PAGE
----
Dennis Stock & Susan Richards after exchanging wedding vows in 2006 at their house in Woodstock, NY. ©2010 Doug Menuez.
Dennis Stock has died at the age of 81. He began his long career at Magnum in 1951 shortly after winning first prize in the LIFE Magazine young photographers contest. Widely known for his intimate portraits and coverage of James Dean, Dennis covered a wide range of stories for all the major magazines, publishing at least 16 books. He was always finding the heart of the subject matter and making compelling, beautifully composed photographs that everyone of my generation grew up remembering. He was a living link to what he often called a “golden” age of photography and an inspiration to me and countless others.
Dennis made pictures that get into your head and never leave. Simple moments that articulate a whole culture. His work in jazz and covering the hippie movement are great examples. He did this with passion and grace and with an open mind and heart. This was a man who lived and breathed photography and exemplified the life well lived.
He was also a dear friend and mentor and his gift to me was a constant vigilance and questioning of what I was doing or planned to do. He helped me immensely at a time when I was at a crossroads with very generous advice. He sometimes had a harsh style and could be intimidating, but that was because of his tremendous passion and belief in his ideas. He was old school, and unwilling to tolerate the least amount of bullshit from anyone. But he had a heart of gold and cared deeply about people, the world in which he lived, and his friends and family.
In my last conversation with Dennis a few days before he died he had just been diagnosed with inoperable cancer and given two months to live. Yet it was not really a sad conversation and we made plans to visit this weekend. He was too fierce to give up and I certainly could not accept the diagnosis as any kind of reality. But it was definitely the gentlest, easiest conversations we’ve had. Usually we debated the many issues we disagreed on. We even debated the ones we agreed on actually. But in this conversation he talked lovingly of his dear wife, the bestselling author and memoirist Susan Richards, who met and married Dennis three years ago. She brought him immeasurable happiness and balance at the very end of his long life, a blessing. He spoke of his “brilliant” son and grandson and their families. He was immensely proud of his offspring and described their considerable and impressive accomplishments. We talked about his years with Magnum, about his mentors and inspirations, his longtime colleagues he admired such as Elliott Erwitt, and his battles and frustrations.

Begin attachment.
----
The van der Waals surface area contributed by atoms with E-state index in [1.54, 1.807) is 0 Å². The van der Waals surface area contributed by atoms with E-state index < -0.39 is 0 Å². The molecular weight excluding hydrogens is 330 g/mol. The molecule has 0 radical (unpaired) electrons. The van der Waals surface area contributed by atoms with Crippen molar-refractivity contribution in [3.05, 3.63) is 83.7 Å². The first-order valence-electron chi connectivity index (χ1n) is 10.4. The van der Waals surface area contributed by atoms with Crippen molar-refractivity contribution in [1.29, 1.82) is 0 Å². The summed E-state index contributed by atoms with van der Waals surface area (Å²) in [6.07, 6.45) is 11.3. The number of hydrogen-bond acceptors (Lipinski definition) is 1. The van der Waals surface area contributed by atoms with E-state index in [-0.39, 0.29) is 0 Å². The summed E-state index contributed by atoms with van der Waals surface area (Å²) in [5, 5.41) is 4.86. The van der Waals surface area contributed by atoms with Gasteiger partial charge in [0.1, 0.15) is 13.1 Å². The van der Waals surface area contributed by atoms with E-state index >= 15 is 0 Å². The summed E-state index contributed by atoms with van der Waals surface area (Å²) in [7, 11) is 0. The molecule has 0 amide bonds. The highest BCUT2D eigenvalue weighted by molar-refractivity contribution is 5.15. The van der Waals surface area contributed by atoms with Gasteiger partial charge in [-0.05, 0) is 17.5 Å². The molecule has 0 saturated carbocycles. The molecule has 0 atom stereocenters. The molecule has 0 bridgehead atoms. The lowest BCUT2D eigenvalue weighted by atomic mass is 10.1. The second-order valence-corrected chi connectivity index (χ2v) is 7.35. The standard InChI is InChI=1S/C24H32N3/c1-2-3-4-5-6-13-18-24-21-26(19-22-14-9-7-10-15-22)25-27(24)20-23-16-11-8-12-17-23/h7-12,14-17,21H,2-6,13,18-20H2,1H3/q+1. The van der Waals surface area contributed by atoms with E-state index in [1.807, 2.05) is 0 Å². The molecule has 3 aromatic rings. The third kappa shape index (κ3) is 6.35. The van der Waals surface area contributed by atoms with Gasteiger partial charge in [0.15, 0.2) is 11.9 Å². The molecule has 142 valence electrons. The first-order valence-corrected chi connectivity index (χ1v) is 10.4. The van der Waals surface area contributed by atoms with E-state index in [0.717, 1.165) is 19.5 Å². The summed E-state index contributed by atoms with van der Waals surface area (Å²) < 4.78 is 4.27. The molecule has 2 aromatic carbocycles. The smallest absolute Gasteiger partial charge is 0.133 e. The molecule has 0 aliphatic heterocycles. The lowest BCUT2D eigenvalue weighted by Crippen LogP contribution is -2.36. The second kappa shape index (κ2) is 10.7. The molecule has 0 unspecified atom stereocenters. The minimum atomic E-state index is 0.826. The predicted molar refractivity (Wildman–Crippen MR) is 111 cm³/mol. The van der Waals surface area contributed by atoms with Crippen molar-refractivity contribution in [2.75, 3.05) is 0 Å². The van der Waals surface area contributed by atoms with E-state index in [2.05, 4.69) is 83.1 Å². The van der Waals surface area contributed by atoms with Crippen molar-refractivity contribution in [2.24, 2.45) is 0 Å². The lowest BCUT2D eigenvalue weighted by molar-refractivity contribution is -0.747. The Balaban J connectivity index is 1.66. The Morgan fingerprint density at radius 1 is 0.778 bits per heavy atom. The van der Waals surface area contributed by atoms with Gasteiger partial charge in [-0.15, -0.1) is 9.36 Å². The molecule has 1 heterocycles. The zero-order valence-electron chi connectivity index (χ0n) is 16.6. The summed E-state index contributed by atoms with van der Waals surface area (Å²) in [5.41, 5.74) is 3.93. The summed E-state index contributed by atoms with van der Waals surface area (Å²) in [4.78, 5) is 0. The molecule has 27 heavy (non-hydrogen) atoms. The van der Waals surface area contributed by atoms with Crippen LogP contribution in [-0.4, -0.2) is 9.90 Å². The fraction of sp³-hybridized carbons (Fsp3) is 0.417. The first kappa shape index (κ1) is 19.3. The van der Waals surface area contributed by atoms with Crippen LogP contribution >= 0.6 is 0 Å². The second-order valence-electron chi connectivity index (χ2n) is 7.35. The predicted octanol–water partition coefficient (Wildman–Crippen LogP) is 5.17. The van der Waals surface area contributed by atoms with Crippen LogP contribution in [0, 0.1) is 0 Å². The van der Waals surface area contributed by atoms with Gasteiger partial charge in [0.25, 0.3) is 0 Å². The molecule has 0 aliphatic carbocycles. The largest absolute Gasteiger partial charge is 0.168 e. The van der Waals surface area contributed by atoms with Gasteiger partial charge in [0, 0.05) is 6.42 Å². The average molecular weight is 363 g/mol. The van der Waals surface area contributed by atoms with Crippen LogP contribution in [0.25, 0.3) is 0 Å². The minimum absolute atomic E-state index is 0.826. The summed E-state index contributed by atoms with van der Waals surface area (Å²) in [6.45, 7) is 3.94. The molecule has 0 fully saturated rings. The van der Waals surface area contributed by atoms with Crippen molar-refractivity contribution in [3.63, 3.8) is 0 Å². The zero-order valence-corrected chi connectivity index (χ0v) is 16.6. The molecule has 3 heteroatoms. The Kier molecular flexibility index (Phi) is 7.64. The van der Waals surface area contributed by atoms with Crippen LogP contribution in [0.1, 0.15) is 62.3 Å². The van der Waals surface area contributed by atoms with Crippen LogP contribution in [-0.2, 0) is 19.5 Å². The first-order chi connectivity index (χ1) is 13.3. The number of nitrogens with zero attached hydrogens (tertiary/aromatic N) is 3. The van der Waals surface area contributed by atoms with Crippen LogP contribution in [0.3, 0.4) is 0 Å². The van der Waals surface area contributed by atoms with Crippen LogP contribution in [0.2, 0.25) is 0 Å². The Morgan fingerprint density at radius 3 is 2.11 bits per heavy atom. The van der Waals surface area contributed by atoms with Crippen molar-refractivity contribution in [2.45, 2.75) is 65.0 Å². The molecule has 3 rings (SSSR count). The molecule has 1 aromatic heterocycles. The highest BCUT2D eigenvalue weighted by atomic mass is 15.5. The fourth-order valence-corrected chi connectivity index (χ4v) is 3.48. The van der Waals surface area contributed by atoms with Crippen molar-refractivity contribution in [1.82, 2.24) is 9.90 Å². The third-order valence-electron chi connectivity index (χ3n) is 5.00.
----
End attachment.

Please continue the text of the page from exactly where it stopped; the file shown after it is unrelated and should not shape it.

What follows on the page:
An example of the kind of thing we would talk about a lot was compostion. During our last talk, without any sense of bragging or ego, Dennis said, “for whatever reason, I was given the ability to frame anything. I can make a great composition instinctively.” He was stating a fact. Just look at his pictures. He also deeply believed in the precepts of HCB in regard to it not being enough to capture the moment, you had to also frame that within a pleasing geometric composition. For Dennis, this is how you catch the eye of the viewer, and this is how you make your pictures memorable.
We talked about his early days and I asked him about Eugene Smith. He told a few Smith anecdotes and the story about how Smith hired and fired him and sent him to Gjon Mili. We got on to the subject of the uncanny portrait taken by Andreas Feininger that graced the cover of LIFE after Dennis won the award in 1951. Dennis mentioned that a few years back one of his workshop students came to him and asked if he could recreate that portrait of Dennis. Although Dennis was a skeptical of the idea he consented and was quite amused and happy with the result in that he had this sort of bookend set of portraits at the beginning and near end of his life.
We once had a show at our former Woodstock Gallery of his Hollywood work, which was a rare and crazy priviledge. In general, except as I said for this last conversation, Dennis kicked my ass almost every time we spoke– constantly, urgently talking to me about what I was doing, or what he thought I should be doing, with my work and my life. That was a gift I can never repay. I was truly lucky to meet him and have him in my life, even briefly.
Dennis was the real deal. He will be sorely missed.